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Two first-time teen voters meet at their polling place and fall in love over the course of one crazy day in this YA novel pitched as THE KISSING BOOTH meets THE SUN IS ALSO A STAR.
Two first-time teen voters meet at their polling place and fall in love over the course of one crazy day in this YA novel pitched as THE KISSING BOOTH meets THE SUN IS ALSO A STAR.
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Description-

  • Two first-time teen voters meet at their polling place and fall in love over the course of one crazy day in this YA novel pitched as THE KISSING BOOTH meets THE SUN IS ALSO A STAR.

Reviews-

  • Publisher's Weekly

    Starred review from June 15, 2020
    This timely, politically charged novel sees black first-time voters Marva Sheridan and Duke Crenshaw fulfilling their civic duty. Marva, passionate about politics, has been working to get out the vote. When Duke is unable to vote at their mutual polling place due to a registration mix-up, she makes it her mission to ensure he can cast his ballot. Still grieving the death of his political activist brother, biracial Duke knows exactly what’s at stake. As Election Day progresses toward its results, neither teen counts on the whirlwind journey that takes them from being strangers at the polls to confidantes on the road, discussing Marva’s white boyfriend’s refusal to vote, Duke’s fractured family’s grief, and Marva’s missing internet-famous cat. Colbert (The Only Black Girls in Town) aptly discusses matters of civil disobedience and social justice—including police brutality and voter suppression—without sacrificing the delicate, lighthearted relationship at the story’s center. Readers will find abundant food for thought in this vital fictional account of two teens intent on using their voices and engaging in a political system that makes it difficult for them to participate. Ages 12–up. Agent: Tina Dubois, ICM Partners.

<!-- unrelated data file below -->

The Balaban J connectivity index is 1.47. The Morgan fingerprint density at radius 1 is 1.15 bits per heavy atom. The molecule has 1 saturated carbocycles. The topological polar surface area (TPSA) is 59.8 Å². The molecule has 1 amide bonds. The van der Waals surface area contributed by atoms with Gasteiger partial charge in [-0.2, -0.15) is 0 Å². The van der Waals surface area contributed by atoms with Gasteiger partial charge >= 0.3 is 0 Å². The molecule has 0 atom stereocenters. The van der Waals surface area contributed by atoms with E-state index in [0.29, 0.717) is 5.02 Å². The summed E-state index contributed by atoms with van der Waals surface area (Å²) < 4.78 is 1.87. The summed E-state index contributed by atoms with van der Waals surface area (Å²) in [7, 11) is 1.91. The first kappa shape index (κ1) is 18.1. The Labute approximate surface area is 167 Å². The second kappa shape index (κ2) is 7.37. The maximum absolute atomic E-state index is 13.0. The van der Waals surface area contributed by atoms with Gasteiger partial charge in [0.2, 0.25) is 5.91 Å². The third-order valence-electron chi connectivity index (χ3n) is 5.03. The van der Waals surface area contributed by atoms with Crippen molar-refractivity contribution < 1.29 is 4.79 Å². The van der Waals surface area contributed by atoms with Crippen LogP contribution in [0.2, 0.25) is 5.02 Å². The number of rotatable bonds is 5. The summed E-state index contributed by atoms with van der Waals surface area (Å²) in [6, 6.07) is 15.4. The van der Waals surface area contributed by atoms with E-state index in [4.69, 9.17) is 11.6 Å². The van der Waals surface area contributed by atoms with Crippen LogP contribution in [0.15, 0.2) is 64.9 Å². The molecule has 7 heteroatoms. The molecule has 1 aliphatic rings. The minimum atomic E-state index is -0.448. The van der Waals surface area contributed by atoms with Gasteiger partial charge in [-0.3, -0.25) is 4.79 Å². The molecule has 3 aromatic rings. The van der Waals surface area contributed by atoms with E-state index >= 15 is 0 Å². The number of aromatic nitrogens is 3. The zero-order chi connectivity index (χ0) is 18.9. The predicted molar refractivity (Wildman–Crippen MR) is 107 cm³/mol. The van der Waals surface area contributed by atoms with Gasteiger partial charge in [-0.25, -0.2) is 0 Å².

• School Library Journal

    July 10, 2020

    Gr 7-10-In Colbert's latest novel, a cast of warmly realized characters tell the story of a seemingly mundane moment in time-two teens voting for the first time. Marva Sheridan is beyond excited about her first election day while Duke Crenshaw can't wait to get it over with. Unfortunately for him, voting ends up being a lot more challenging than he ever expected. As the day creeps on, he and Marva have to work together to make Duke's vote count. Along the way, they realize their chemistry is undeniable. Marva and Duke are beautifully rendered over the course of this book, showing their progression from strangers to something more than friends. Their story is crafted to appear small at first-a tale told around a single voting booth-but as readers learn more, they will begin to understand how both characters are affected by much larger structures: rigged elections, educational inequities, violence, grief, and more. Colbert addresses these themes in ways that are both true to the characters and resonant with current discussions about the ways that social, economic, and racial barriers shape our lives. Marva and Duke are lovable in their own right but their story usefully shows how determination and ingenuity have the potential to produce real-world change. VERDICT Recommended for readers who enjoy character-driven romance with real-world resonance.-Talea Anderson, Washington State Univ., Pullman, WA.